A while back I wrote about how I think God sees us. You can link to that here if you want. The gist was that God sees us as His children and loves our “performances” because He loves us. His love is not dependent on my talent or perfection.

This post is inspired by the story of Solomon as he built and dedicated his temple to God. The story is found in 1 Kings 8 and 2 Chronicles 5-7. As I read the story the other day I thought about how proud Solomon and all of the people were of this ornate structure. After worshiping with a tent, a temporary dwelling for so long, it must have seemed like they had arrived. They rejoiced greatly as they moved the ark of the covenant and the other furnishings from the tabernacle into the temple. Then, in what must have been an awesome experience, the glory of God filled the temple to the extent that the priests couldn’t do their work.

The way it is described reminded me of the language that might be used if, for example, I were able to build a new house for my parents and then took them to show it to them for the first time. Moving their things in and letting them look around I would feel the kind of pride and excitement that the Israelites must have felt. But for some reason I realized that this is the wrong interpretation of the story. Solomon didn’t build something for God that He didn’t have or needed. It isn’t as if God were impressed with the temple and loved Solomon and the Israelites for making it for Him. Rather, I think it is similar to my child bringing home something she made at school or giving me a homemade gift. It may not be of the highest quality or even be something that I need, but it is meaningful to me because of the thought and effort that went into it. I will put it on the refrigerator and cherish it, but for totally different reasons.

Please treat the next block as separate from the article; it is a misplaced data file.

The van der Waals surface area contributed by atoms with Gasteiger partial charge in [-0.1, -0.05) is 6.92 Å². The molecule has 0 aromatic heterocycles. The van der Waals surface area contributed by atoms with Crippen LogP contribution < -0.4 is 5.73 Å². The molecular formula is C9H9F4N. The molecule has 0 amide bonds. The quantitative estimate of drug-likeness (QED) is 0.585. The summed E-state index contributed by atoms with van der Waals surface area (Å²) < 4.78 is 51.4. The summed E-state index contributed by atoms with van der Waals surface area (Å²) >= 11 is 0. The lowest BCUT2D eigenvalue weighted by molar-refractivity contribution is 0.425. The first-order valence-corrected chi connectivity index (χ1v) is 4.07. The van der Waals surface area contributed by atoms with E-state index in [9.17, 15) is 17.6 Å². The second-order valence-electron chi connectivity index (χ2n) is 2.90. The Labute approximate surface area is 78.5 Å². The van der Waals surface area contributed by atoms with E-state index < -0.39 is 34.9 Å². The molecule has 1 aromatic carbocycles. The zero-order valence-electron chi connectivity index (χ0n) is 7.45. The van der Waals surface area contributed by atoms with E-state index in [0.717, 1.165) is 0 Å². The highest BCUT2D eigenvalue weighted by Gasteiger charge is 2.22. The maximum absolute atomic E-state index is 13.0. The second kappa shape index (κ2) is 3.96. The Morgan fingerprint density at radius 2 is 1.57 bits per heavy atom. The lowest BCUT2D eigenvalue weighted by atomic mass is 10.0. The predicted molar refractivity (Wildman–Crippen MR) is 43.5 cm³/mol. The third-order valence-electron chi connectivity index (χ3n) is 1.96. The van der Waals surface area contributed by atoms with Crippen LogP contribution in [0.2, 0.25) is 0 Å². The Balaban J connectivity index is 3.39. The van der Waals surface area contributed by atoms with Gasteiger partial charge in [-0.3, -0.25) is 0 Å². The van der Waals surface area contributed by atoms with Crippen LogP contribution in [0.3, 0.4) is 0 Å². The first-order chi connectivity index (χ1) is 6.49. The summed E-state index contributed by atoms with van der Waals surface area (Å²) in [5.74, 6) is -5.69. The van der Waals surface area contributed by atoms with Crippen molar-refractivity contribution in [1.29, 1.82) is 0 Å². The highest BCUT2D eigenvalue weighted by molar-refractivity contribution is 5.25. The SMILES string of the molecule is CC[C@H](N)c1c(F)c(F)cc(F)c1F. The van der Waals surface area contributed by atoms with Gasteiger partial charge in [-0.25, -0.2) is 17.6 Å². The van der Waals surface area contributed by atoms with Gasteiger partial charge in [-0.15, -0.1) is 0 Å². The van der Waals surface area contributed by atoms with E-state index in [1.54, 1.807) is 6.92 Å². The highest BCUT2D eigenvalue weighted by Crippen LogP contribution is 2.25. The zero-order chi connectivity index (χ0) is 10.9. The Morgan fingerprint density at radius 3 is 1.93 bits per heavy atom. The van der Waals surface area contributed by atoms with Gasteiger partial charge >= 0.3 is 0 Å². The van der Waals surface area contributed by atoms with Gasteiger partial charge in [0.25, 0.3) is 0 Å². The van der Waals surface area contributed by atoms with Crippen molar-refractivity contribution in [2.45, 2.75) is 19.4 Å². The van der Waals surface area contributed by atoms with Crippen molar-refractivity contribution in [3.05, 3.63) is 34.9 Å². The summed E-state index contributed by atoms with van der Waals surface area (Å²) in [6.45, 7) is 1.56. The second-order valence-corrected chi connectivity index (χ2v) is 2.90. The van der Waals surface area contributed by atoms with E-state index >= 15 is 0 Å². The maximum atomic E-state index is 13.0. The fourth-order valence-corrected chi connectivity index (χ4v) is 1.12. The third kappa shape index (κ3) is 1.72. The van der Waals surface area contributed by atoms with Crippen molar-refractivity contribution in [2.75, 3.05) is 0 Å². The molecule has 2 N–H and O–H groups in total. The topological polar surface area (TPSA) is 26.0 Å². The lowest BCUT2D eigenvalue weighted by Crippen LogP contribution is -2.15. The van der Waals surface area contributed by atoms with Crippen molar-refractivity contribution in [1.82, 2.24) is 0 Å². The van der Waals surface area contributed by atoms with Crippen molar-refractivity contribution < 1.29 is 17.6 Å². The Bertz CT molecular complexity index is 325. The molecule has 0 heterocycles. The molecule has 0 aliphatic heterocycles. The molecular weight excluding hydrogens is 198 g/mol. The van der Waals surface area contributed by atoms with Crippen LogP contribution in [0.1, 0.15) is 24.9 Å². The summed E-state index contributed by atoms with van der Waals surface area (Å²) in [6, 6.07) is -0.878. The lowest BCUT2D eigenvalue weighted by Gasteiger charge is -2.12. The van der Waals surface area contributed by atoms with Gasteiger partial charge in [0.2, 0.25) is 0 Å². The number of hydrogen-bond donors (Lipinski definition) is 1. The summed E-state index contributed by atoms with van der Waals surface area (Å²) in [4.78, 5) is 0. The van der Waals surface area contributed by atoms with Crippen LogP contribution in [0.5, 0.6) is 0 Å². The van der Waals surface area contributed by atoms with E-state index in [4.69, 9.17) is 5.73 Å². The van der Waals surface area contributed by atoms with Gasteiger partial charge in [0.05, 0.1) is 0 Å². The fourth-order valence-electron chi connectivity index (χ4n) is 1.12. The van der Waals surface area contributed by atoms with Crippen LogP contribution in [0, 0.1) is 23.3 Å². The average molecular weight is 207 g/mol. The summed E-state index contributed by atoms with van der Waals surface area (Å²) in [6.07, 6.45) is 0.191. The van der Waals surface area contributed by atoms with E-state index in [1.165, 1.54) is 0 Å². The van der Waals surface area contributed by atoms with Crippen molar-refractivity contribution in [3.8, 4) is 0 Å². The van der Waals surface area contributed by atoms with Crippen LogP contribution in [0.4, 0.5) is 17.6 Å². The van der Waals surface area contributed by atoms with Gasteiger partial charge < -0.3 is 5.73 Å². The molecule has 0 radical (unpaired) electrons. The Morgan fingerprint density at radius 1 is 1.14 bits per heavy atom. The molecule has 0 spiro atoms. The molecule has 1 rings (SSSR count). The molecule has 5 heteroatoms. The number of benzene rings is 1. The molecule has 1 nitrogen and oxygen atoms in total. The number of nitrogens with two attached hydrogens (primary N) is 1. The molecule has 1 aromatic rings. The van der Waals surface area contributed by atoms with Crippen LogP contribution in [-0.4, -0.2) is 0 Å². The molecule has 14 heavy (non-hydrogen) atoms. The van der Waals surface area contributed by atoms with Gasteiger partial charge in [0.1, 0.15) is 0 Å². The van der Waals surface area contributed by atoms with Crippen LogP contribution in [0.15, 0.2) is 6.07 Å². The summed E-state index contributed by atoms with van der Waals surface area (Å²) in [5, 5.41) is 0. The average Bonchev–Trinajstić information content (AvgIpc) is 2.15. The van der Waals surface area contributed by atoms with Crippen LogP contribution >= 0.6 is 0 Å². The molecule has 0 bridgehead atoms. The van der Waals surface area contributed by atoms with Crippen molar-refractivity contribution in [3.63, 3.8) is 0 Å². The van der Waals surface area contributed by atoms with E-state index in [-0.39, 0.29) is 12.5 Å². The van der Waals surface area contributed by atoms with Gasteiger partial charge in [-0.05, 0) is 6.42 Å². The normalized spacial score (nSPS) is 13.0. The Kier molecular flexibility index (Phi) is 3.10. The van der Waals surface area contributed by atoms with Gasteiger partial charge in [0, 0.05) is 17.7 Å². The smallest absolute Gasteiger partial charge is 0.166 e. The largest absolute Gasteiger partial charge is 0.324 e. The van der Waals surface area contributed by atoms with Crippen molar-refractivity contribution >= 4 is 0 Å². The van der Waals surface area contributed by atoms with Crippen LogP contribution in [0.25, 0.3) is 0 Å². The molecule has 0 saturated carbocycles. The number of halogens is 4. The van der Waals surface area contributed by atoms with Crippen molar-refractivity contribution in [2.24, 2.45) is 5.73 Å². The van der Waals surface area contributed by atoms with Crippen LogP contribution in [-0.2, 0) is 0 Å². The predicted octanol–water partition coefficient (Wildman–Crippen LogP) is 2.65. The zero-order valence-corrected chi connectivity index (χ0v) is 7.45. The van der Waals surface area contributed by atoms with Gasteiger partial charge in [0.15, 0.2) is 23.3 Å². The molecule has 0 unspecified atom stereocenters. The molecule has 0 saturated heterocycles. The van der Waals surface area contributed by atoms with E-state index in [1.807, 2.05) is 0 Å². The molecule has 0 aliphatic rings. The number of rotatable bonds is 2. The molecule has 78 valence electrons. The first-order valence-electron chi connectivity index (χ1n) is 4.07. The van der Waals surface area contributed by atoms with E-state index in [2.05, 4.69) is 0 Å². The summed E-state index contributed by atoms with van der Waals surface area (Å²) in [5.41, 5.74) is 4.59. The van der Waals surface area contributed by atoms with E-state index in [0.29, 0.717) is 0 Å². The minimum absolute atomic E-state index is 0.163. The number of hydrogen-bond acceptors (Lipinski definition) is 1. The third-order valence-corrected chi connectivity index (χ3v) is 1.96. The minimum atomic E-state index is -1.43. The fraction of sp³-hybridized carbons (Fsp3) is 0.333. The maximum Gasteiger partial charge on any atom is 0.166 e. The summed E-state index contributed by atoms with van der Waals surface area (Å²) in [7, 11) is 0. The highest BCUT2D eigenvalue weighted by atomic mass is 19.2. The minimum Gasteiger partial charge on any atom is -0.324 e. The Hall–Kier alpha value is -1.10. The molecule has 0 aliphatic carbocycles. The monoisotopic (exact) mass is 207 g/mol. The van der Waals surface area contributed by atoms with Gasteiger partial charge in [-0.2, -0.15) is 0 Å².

I think that we do the same today. We do things for God and expect Him to be impressed with us. We stand back and look at our creation as if we have filled some need that God has. Instead, what would it be like if we continued to give to God as we have before but recognize that these gifts are meaningful, not because they make God love us but because He already does. I think that we would serve more and serve more joyfully. I think we wouldn’t expect some reward from God or others for our work. And, I think that we would not become burned out or tired of serving, because we would delight in pleasing God and not worry so much about others or about ourselves.

I don’t know exactly how to do this. I guess that I have to identify the times in my life that I begin to serve God for the wrong reasons – hoping to gain His approval rather than express my love. I have to constantly worship God and realize that He is so great that He needs nothing from me, but delights in my expressions of love to Him. I also need to be reminded regularly that God loves me as I am, faults and all. Then, maybe I’ll start to get it.

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